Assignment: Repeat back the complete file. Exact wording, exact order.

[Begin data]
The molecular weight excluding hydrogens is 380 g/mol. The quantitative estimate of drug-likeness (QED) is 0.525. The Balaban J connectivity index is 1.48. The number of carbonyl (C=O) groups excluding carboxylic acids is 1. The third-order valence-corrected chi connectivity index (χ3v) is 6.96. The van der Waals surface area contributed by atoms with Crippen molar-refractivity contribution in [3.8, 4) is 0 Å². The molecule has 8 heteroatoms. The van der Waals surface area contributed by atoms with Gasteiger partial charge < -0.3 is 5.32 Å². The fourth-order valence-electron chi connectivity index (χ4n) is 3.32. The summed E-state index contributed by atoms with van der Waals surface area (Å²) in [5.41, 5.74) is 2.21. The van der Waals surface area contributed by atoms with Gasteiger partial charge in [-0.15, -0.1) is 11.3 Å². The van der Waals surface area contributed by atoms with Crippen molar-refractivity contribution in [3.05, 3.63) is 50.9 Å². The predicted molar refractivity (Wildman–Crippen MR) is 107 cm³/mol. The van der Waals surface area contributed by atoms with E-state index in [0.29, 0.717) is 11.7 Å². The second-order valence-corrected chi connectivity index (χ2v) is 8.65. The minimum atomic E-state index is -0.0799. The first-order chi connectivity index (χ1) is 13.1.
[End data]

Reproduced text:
The molecular weight excluding hydrogens is 380 g/mol. The quantitative estimate of drug-likeness (QED) is 0.525. The Balaban J connectivity index is 1.48. The number of carbonyl (C=O) groups excluding carboxylic acids is 1. The third-order valence-corrected chi connectivity index (χ3v) is 6.96. The van der Waals surface area contributed by atoms with Crippen molar-refractivity contribution in [3.8, 4) is 0 Å². The molecule has 8 heteroatoms. The van der Waals surface area contributed by atoms with Gasteiger partial charge < -0.3 is 5.32 Å². The fourth-order valence-electron chi connectivity index (χ4n) is 3.32. The summed E-state index contributed by atoms with van der Waals surface area (Å²) in [5.41, 5.74) is 2.21. The van der Waals surface area contributed by atoms with Gasteiger partial charge in [-0.15, -0.1) is 11.3 Å². The van der Waals surface area contributed by atoms with Crippen molar-refractivity contribution in [3.05, 3.63) is 50.9 Å². The predicted molar refractivity (Wildman–Crippen MR) is 107 cm³/mol. The van der Waals surface area contributed by atoms with E-state index in [0.29, 0.717) is 11.7 Å². The second-order valence-corrected chi connectivity index (χ2v) is 8.65. The minimum atomic E-state index is -0.0799. The first-order chi connectivity index (χ1) is 13.1.